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Inquest hears of missed chances to help boy who died from asthma attack

Mother says she warned doctors that her son would die without treatment but was turned away

15 March, 2017 — By Tom Foot

Michael Uriely

THE mother of a nine-year-old chess champion has told an inquest how she warned doctors her son would die if he was discharged from hospital without treatment, just days before his death. Ayelet Uriely, who lives in West Hampstead, said she was told by medics at the Royal Free’s accident and emergency department to stop being “hysterical” as her son Michael was discharged without treatment during two separate visits to the Hampstead hospital.

He died from an extreme asthma attack six days later at St Mary’s Hospital in Paddington. The inquest at Westminster Magistrates Court was told yesterday (Wednesday) that there had been a total of “11 opportunities to test, diagnose and treat him” before his death on August 25, 2015.

Ms Uriely, 52, told the court about her trips to the Royal Free on August 18 and August 19 that year with her son suffering coughing fits, vomiting and a swollen neck. “I said, ‘I am scared my son will die tonight’,” Ms Uriely said. “Michael was saying, ‘why won’t they believe me? I’m afraid to die’.”

She told the court: “He never complained. He had a huge amount of resilience. I said to him: ‘I’m your mummy, I am not going to let anything happen to you’. Calmness and composure was part of his character.” At times, she added, he could play four hour games of chess without getting agitated.

They had returned to the Royal Free on consecutive days because Michael’s condition had continued to “deteriorate” through the night, said Ms Uriely, who told how her son had violently thrown up in the paediatric waiting area. On both occasions, he was discharged from the hospital in Pond Street without treatment.

“I was extremely concerned,” said Ms Uriely. “He was suffocated. He was – it’s a strange thing to say about my boy – but his neck had swollen, he looked like a bull.”

She was told by a junior doctor that an asthma attack “had already been excluded” and she should go home and book a follow-up appointment with a GP.

Dr Aisha Laskor, a locum at the St John’s Wood Medical Practice, told the inquest she was “very concerned” when she later saw Michael, who fell ill while competing in the Mind Sports Olympiad chess competition at the JW3 Centre in Finchley Road. His condition was the “worst I had ever seen him”, she said, adding that her “gut feeling” was to send him back to hospital.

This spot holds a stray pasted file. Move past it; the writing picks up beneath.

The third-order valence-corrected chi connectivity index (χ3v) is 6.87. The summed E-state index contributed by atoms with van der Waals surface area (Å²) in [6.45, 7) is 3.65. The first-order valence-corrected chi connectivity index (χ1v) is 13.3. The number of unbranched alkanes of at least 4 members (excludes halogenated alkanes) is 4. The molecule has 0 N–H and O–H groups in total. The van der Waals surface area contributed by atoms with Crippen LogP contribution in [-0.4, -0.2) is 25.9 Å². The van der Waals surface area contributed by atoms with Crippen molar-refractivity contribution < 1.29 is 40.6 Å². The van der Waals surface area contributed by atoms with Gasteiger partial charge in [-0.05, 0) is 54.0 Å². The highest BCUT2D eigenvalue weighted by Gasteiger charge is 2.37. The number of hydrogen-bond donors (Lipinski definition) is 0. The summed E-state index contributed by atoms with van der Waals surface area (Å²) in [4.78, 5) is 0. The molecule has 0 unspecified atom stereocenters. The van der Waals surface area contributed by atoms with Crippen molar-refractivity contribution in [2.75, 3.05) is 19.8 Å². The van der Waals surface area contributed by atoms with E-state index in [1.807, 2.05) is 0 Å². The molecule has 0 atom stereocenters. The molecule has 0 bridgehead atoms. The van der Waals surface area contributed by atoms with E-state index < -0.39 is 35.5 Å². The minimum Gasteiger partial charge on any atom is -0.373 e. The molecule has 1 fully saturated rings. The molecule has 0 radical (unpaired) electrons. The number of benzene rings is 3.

But, in tearful testimony, Dr Laskor said she decided to send him home solely because his mother had said he “was better” since the discharge. She accepted this reasoning was not in her doctor’s notes.

In cross examination, Adam Korn, a lawyer representing the family, asked her: “It’s not true, is it, that Mrs Uriely said Michael had got better?” He suggested Dr Laskor was making it up to “justify” her decision to send him home.

Dr Laskor also told the court she watched Michael take “10 puffs” from an inhaler – but this was also disputed as having not occurred by Ms Uriely’s lawyer.

“Your recollection is completely different?”, coroner Dr Shirley Radcliffe asked Dr Laskor.

“Yes,” she said.

Dr Radcliffe told the court that in the early hours of August 25, Michael’s father Roy had said that he had “suddenly gone quiet and was no longer responsive”. The boy was taken by ambulance paramedics to St Mary’s, but “never regained consciousness” and was later pronounced dead.

Dr Radcliffe said: “There were 11 opportunities within seven months to appropriately test, diagnose and treat him.”

A memorial chess tournament was held in April last year and December’s “Super Rapidplay” at the London Chess Classic 2016 was also held in memory of Michael.

Newspaper columnist Dominic Lawson, the president of the English Chess Federation, spoke at a commemoration event on what would have been Michael’s 10th birthday. He later wrote in the Daily Mail that Michael’s grandmaster chess tutor had said to him that Michael “could have gone on to achieve anything in whatever field he chose – but he had not a trace of arrogance. He always accepted defeat graciously. He was a sweet boy”.

Mr Lawson added that Michael had been seen as a “miracle child” after being born after four years of IVF treatment when his parents had “almost given up hope” of having a baby.

“At this commemoration, which might have seemed unbearably sad, they were not just utterly composed, but even seemed to glow from something within,” he said. “They simply exuded pride in Michael’s achievements, and pleasure that so many of his friends, teachers – and team-mates from chess and football – had turned up. There were well over a hundred of us and, at the end of the speeches, we all stood to applaud Michael and his parents.”

The inquest, scheduled to conclude tomorrow (Friday), continues.

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